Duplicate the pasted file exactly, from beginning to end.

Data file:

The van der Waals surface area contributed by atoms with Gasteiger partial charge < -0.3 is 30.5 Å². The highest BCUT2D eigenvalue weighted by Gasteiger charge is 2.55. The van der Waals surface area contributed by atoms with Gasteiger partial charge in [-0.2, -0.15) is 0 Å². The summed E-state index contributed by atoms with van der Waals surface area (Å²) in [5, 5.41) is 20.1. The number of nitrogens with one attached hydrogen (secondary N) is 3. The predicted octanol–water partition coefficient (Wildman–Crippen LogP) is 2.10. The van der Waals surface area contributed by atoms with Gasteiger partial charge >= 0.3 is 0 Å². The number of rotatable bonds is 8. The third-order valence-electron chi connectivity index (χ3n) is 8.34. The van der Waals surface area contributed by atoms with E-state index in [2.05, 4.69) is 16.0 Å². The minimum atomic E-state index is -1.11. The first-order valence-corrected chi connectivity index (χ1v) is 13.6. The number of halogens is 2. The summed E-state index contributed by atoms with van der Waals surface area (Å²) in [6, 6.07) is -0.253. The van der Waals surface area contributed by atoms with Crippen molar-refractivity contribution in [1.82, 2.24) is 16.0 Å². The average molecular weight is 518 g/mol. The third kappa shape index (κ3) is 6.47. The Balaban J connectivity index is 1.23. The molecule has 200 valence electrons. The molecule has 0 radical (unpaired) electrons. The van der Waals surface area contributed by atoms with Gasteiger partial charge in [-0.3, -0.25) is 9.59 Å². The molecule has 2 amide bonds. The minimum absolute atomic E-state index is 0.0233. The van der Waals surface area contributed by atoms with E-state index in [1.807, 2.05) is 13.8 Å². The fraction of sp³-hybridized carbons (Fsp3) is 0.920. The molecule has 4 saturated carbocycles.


The van der Waals surface area contributed by atoms with Gasteiger partial charge < -0.3 is 30.5 Å². The highest BCUT2D eigenvalue weighted by Gasteiger charge is 2.55. The van der Waals surface area contributed by atoms with Gasteiger partial charge in [-0.2, -0.15) is 0 Å². The summed E-state index contributed by atoms with van der Waals surface area (Å²) in [5, 5.41) is 20.1. The number of nitrogens with one attached hydrogen (secondary N) is 3. The predicted octanol–water partition coefficient (Wildman–Crippen LogP) is 2.10. The van der Waals surface area contributed by atoms with Gasteiger partial charge >= 0.3 is 0 Å². The number of rotatable bonds is 8. The third-order valence-electron chi connectivity index (χ3n) is 8.34. The van der Waals surface area contributed by atoms with E-state index in [2.05, 4.69) is 16.0 Å². The minimum atomic E-state index is -1.11. The first-order valence-corrected chi connectivity index (χ1v) is 13.6. The number of halogens is 2. The summed E-state index contributed by atoms with van der Waals surface area (Å²) in [6, 6.07) is -0.253. The van der Waals surface area contributed by atoms with Crippen molar-refractivity contribution in [1.82, 2.24) is 16.0 Å². The average molecular weight is 518 g/mol. The third kappa shape index (κ3) is 6.47. The Balaban J connectivity index is 1.23. The molecule has 200 valence electrons. The molecule has 0 radical (unpaired) electrons. The van der Waals surface area contributed by atoms with Gasteiger partial charge in [-0.3, -0.25) is 9.59 Å². The molecule has 2 amide bonds. The minimum absolute atomic E-state index is 0.0233. The van der Waals surface area contributed by atoms with E-state index in [1.807, 2.05) is 13.8 Å². The fraction of sp³-hybridized carbons (Fsp3) is 0.920. The molecule has 4 saturated carbocycles.